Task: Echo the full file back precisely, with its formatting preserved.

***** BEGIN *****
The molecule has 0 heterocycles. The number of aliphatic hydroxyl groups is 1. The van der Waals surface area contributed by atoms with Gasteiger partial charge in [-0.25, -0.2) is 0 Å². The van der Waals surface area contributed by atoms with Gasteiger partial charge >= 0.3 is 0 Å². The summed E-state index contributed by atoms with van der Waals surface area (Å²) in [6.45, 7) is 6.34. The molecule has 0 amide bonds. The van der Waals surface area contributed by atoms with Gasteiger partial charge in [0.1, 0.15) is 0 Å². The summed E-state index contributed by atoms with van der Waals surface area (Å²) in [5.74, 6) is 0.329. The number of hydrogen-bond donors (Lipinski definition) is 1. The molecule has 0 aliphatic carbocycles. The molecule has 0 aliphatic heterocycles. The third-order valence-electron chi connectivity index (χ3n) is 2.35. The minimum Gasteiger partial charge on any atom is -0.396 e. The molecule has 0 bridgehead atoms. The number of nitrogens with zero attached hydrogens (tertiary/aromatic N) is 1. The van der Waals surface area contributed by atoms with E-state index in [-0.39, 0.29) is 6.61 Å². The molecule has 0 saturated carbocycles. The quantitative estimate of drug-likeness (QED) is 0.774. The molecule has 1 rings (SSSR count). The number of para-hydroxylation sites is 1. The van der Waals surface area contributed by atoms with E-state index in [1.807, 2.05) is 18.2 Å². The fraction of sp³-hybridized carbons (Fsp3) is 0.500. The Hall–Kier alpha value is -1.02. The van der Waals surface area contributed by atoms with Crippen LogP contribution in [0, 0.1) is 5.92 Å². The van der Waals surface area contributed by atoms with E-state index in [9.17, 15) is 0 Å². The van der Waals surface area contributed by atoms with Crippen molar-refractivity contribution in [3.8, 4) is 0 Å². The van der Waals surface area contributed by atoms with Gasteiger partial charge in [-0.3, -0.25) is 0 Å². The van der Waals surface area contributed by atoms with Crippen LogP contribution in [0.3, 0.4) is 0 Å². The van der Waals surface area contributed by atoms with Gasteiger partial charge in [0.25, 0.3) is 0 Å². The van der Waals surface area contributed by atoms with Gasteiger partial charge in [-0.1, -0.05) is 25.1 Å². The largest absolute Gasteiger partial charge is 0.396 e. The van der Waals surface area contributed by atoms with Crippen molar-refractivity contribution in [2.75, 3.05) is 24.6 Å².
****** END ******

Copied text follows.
The molecule has 0 heterocycles. The number of aliphatic hydroxyl groups is 1. The van der Waals surface area contributed by atoms with Gasteiger partial charge in [-0.25, -0.2) is 0 Å². The van der Waals surface area contributed by atoms with Gasteiger partial charge >= 0.3 is 0 Å². The summed E-state index contributed by atoms with van der Waals surface area (Å²) in [6.45, 7) is 6.34. The molecule has 0 amide bonds. The van der Waals surface area contributed by atoms with Gasteiger partial charge in [0.1, 0.15) is 0 Å². The summed E-state index contributed by atoms with van der Waals surface area (Å²) in [5.74, 6) is 0.329. The number of hydrogen-bond donors (Lipinski definition) is 1. The molecule has 0 aliphatic carbocycles. The molecule has 0 aliphatic heterocycles. The third-order valence-electron chi connectivity index (χ3n) is 2.35. The minimum Gasteiger partial charge on any atom is -0.396 e. The molecule has 0 bridgehead atoms. The number of nitrogens with zero attached hydrogens (tertiary/aromatic N) is 1. The van der Waals surface area contributed by atoms with E-state index in [-0.39, 0.29) is 6.61 Å². The molecule has 0 saturated carbocycles. The quantitative estimate of drug-likeness (QED) is 0.774. The molecule has 1 rings (SSSR count). The number of para-hydroxylation sites is 1. The van der Waals surface area contributed by atoms with E-state index in [1.807, 2.05) is 18.2 Å². The fraction of sp³-hybridized carbons (Fsp3) is 0.500. The Hall–Kier alpha value is -1.02. The van der Waals surface area contributed by atoms with Crippen LogP contribution in [0, 0.1) is 5.92 Å². The van der Waals surface area contributed by atoms with E-state index in [9.17, 15) is 0 Å². The van der Waals surface area contributed by atoms with Crippen molar-refractivity contribution in [3.8, 4) is 0 Å². The van der Waals surface area contributed by atoms with Gasteiger partial charge in [-0.3, -0.25) is 0 Å². The van der Waals surface area contributed by atoms with Crippen LogP contribution in [0.3, 0.4) is 0 Å². The van der Waals surface area contributed by atoms with Gasteiger partial charge in [0.25, 0.3) is 0 Å². The van der Waals surface area contributed by atoms with Gasteiger partial charge in [-0.1, -0.05) is 25.1 Å². The largest absolute Gasteiger partial charge is 0.396 e. The van der Waals surface area contributed by atoms with Crippen molar-refractivity contribution in [2.75, 3.05) is 24.6 Å².